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Death cults

by Micha F. Lindemans
The veneration of the dead plays an important role in mythology and (nature) religions. It is inspired by fear for wrath of the deceased, and by obtaining their council and favors. A large part of the religious life concentrated therefore around the death cults, a/o. in Egypt and the peoples in Asia Minor. This led to the erection of huge monuments (mastabas, pyramids, grave-temples, and rock-graves) in Egypt. But also in ancient China, Mesopotamia, and India the dead were honored by impressive monuments and elaborate rituals.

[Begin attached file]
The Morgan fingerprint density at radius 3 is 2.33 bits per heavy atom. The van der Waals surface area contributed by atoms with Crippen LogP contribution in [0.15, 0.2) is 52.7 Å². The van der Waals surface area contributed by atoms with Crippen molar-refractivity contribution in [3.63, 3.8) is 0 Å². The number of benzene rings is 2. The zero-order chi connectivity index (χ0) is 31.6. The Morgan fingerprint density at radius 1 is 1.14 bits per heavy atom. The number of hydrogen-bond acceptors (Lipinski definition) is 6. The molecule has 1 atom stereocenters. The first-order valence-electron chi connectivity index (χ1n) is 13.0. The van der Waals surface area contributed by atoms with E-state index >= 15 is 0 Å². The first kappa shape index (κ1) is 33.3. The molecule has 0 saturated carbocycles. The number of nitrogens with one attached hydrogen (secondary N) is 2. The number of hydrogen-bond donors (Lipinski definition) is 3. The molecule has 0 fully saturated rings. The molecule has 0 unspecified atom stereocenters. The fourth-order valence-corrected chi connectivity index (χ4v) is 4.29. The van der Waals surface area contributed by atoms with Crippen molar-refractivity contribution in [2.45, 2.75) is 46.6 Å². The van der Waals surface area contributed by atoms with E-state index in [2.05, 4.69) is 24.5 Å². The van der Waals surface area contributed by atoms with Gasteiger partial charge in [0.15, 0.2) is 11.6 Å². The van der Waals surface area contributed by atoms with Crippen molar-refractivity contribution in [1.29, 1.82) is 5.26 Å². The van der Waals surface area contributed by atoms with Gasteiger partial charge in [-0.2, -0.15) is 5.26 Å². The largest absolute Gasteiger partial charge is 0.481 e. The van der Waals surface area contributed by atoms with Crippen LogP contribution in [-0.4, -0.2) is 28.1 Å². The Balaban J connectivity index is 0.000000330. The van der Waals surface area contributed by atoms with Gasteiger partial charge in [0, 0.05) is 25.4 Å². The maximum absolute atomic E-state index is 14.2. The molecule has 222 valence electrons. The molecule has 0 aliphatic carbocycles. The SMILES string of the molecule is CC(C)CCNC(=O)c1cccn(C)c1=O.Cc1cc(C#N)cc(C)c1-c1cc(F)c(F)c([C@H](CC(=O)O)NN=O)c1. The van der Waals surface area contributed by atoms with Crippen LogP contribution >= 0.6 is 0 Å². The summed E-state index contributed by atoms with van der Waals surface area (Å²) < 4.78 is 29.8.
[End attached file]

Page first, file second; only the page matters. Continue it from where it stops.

Although the death cults and burial rituals may be different among the nature religions, the reasons are the same; either affection towards the deceased or else fear for the soul wandering in the vicinity of the corpse and which must be appeased (with offerings, prayers, incantations). Some of those rituals have as purpose to mislead the soul by having the body disappear (for instance, through a hole in the wall or in the roof). Common is also a form of cannibalism where the body is eaten in order to obtain some of the strength of the deceased.

The mummification of the dead, which originated in the belief of life after death, was an important part of the death cults too. The dead were often accompanied by tools, food and drink, and money to ensure them of a good after-life. Some rulers had their servants killed in advance, so they could prepare their master's arrival and continue to serve them, even after death.


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